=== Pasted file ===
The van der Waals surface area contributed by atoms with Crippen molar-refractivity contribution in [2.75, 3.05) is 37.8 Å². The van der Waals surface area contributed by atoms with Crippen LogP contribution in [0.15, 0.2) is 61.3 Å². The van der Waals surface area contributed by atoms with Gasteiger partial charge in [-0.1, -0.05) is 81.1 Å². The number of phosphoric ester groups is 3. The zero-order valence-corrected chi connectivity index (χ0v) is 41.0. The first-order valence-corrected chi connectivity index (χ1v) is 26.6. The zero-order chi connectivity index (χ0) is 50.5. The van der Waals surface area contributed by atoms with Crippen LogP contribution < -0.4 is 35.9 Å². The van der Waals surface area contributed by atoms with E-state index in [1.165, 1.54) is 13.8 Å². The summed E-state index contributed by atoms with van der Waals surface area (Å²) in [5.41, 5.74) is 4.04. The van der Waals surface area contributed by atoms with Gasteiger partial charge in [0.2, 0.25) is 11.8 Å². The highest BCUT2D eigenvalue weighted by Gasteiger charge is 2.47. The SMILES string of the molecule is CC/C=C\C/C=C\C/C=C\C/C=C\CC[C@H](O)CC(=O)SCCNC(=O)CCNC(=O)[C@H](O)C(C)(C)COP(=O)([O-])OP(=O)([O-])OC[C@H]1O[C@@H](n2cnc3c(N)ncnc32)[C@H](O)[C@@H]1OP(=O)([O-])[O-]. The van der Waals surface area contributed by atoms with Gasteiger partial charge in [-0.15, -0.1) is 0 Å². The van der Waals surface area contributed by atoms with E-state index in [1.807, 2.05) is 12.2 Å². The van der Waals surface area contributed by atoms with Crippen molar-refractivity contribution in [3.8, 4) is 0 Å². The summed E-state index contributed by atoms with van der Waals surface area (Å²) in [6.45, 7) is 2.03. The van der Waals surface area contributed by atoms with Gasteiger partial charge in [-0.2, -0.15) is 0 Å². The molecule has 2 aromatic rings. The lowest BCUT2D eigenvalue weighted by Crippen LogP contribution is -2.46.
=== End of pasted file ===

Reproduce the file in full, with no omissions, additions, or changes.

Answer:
The van der Waals surface area contributed by atoms with Crippen molar-refractivity contribution in [2.75, 3.05) is 37.8 Å². The van der Waals surface area contributed by atoms with Crippen LogP contribution in [0.15, 0.2) is 61.3 Å². The van der Waals surface area contributed by atoms with Gasteiger partial charge in [-0.1, -0.05) is 81.1 Å². The number of phosphoric ester groups is 3. The zero-order valence-corrected chi connectivity index (χ0v) is 41.0. The first-order valence-corrected chi connectivity index (χ1v) is 26.6. The zero-order chi connectivity index (χ0) is 50.5. The van der Waals surface area contributed by atoms with Crippen LogP contribution < -0.4 is 35.9 Å². The van der Waals surface area contributed by atoms with E-state index in [1.165, 1.54) is 13.8 Å². The summed E-state index contributed by atoms with van der Waals surface area (Å²) in [5.41, 5.74) is 4.04. The van der Waals surface area contributed by atoms with Gasteiger partial charge in [0.2, 0.25) is 11.8 Å². The highest BCUT2D eigenvalue weighted by Gasteiger charge is 2.47. The SMILES string of the molecule is CC/C=C\C/C=C\C/C=C\C/C=C\CC[C@H](O)CC(=O)SCCNC(=O)CCNC(=O)[C@H](O)C(C)(C)COP(=O)([O-])OP(=O)([O-])OC[C@H]1O[C@@H](n2cnc3c(N)ncnc32)[C@H](O)[C@@H]1OP(=O)([O-])[O-]. The van der Waals surface area contributed by atoms with Gasteiger partial charge in [-0.15, -0.1) is 0 Å². The van der Waals surface area contributed by atoms with E-state index in [1.807, 2.05) is 12.2 Å². The van der Waals surface area contributed by atoms with Crippen molar-refractivity contribution in [3.8, 4) is 0 Å². The summed E-state index contributed by atoms with van der Waals surface area (Å²) in [6.45, 7) is 2.03. The van der Waals surface area contributed by atoms with Gasteiger partial charge in [-0.2, -0.15) is 0 Å². The molecule has 2 aromatic rings. The lowest BCUT2D eigenvalue weighted by Crippen LogP contribution is -2.46.